A visibly disturbed Attorney General of the Republic, Isaías Rodríguez, declared at the site that “we will find the guilty parties if we have to dig up the Earth, look under every stone. And the guilty parties will be found.”
A state prosecutor in the eye of the storm
The 38-year-old Danilo Anderson’s official post is as State Prosecutor with national jurisdiction. During the April 2002 attempted coup against Venezuelan President Hugo Chavez, Anderson was instrumental in getting the state television channel back on the air, at which point the state channel made the first public announcement declaring that Chavez supporters had retaken power.
As a result, Anderson was personally designated by the Attorney General to act as state prosecutor. Anderson had recently gotten headlines for his controversial investigations into the violence that occurred during the April 2002 coup.
Three cases in particular had given the State Prosecutor a high profile. He was in charge of accusations made against members of the Metropolitan police, accused firing against civilians on April 11th, 2002 on the Puente Llaguno (one block from the presidential palace in Caracas). These killings were initially pinned on Chavista supporters by Venezuela’s private mainstream media, and they were used by dissident military officers as justification for the coup.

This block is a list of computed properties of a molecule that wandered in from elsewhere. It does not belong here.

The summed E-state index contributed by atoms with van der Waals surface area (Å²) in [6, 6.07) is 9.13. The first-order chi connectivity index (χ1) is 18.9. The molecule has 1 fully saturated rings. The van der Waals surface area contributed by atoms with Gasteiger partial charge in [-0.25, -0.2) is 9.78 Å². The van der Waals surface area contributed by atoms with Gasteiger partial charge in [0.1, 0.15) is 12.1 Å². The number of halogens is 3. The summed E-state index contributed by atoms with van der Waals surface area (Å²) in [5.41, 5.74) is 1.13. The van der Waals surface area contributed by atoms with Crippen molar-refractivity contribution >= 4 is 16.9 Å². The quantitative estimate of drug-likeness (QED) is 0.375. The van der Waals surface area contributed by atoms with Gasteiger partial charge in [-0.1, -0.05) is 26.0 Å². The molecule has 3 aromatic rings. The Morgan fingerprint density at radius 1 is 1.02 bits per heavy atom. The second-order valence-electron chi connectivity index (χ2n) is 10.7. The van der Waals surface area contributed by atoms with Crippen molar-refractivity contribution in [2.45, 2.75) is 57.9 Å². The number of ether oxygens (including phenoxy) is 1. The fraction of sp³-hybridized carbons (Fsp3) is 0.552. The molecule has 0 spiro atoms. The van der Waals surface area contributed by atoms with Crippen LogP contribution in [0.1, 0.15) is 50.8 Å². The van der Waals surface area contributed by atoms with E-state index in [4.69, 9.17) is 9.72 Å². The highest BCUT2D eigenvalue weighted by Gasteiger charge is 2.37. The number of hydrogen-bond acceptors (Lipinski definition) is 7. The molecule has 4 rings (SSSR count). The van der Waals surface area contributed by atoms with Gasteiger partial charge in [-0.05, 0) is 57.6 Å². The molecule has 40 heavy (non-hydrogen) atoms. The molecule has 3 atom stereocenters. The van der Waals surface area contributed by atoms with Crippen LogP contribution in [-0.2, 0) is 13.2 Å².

Anderson’s office was also pursuing the indictment of Henrique Capriles Radonsky, mayor of the wealthy Caracas municipality of Baruta, for allowing attacks on the Cuban embassy and thus violating its sovereignty, on April 12th, 2002. Most recently, Anderson had subpoenaed approximately 400 people who had signed the dictatorial decree by which Chamber of Commerce (FEDECAMARAS) president Pedro Carmona abolished the Supreme Court, the Constitution, and the National Assembly, fired the Ombudsman, the Attorney General, as self-declared interim President during the April coup.
Anderson’s dynamic image of a capable state prosecutor whose public statements were notoriously precise and professional, won him systematic attacks from the opposition and the private media to the extreme of personal offense and slander.